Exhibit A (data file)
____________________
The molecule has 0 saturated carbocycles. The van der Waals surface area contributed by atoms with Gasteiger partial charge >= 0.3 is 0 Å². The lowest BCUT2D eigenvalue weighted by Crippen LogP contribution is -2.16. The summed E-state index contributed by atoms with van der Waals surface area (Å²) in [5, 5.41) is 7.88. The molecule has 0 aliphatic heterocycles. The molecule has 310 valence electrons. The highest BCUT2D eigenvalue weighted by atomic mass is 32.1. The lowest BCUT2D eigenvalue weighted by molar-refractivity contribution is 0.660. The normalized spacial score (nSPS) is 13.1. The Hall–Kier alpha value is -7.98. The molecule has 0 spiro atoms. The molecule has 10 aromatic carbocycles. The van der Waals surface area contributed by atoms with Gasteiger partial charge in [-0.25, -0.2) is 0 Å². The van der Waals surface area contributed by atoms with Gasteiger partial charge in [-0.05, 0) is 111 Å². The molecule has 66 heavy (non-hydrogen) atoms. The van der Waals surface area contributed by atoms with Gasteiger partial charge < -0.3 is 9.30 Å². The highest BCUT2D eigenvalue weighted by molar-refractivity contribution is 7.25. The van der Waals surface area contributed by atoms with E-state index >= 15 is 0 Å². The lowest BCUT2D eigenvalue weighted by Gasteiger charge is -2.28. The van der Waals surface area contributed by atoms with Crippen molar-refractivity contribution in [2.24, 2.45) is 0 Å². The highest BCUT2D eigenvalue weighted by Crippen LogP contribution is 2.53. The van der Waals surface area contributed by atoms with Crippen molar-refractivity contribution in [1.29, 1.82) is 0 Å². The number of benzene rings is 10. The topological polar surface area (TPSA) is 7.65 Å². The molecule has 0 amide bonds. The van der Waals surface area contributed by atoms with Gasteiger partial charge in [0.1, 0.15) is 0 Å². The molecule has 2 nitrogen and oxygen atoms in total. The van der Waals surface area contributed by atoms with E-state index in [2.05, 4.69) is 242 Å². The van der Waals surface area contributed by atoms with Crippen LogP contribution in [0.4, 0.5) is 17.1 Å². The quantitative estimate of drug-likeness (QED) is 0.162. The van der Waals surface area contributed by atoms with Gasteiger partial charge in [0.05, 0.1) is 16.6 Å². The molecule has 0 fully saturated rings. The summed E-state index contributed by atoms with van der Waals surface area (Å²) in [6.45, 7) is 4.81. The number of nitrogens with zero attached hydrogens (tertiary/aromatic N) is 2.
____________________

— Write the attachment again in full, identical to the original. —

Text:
The molecule has 0 saturated carbocycles. The van der Waals surface area contributed by atoms with Gasteiger partial charge >= 0.3 is 0 Å². The lowest BCUT2D eigenvalue weighted by Crippen LogP contribution is -2.16. The summed E-state index contributed by atoms with van der Waals surface area (Å²) in [5, 5.41) is 7.88. The molecule has 0 aliphatic heterocycles. The molecule has 310 valence electrons. The highest BCUT2D eigenvalue weighted by atomic mass is 32.1. The lowest BCUT2D eigenvalue weighted by molar-refractivity contribution is 0.660. The normalized spacial score (nSPS) is 13.1. The Hall–Kier alpha value is -7.98. The molecule has 0 spiro atoms. The molecule has 10 aromatic carbocycles. The van der Waals surface area contributed by atoms with Gasteiger partial charge in [-0.25, -0.2) is 0 Å². The van der Waals surface area contributed by atoms with Gasteiger partial charge in [-0.05, 0) is 111 Å². The molecule has 66 heavy (non-hydrogen) atoms. The van der Waals surface area contributed by atoms with Gasteiger partial charge < -0.3 is 9.30 Å². The highest BCUT2D eigenvalue weighted by molar-refractivity contribution is 7.25. The van der Waals surface area contributed by atoms with E-state index >= 15 is 0 Å². The lowest BCUT2D eigenvalue weighted by Gasteiger charge is -2.28. The van der Waals surface area contributed by atoms with Crippen molar-refractivity contribution in [2.24, 2.45) is 0 Å². The highest BCUT2D eigenvalue weighted by Crippen LogP contribution is 2.53. The van der Waals surface area contributed by atoms with Crippen molar-refractivity contribution in [1.29, 1.82) is 0 Å². The number of benzene rings is 10. The topological polar surface area (TPSA) is 7.65 Å². The molecule has 0 amide bonds. The van der Waals surface area contributed by atoms with Gasteiger partial charge in [0.1, 0.15) is 0 Å². The molecule has 2 nitrogen and oxygen atoms in total. The van der Waals surface area contributed by atoms with E-state index in [2.05, 4.69) is 242 Å². The van der Waals surface area contributed by atoms with Crippen LogP contribution in [0.4, 0.5) is 17.1 Å². The quantitative estimate of drug-likeness (QED) is 0.162. The van der Waals surface area contributed by atoms with Gasteiger partial charge in [0.05, 0.1) is 16.6 Å². The molecule has 0 fully saturated rings. The summed E-state index contributed by atoms with van der Waals surface area (Å²) in [6.45, 7) is 4.81. The number of nitrogens with zero attached hydrogens (tertiary/aromatic N) is 2.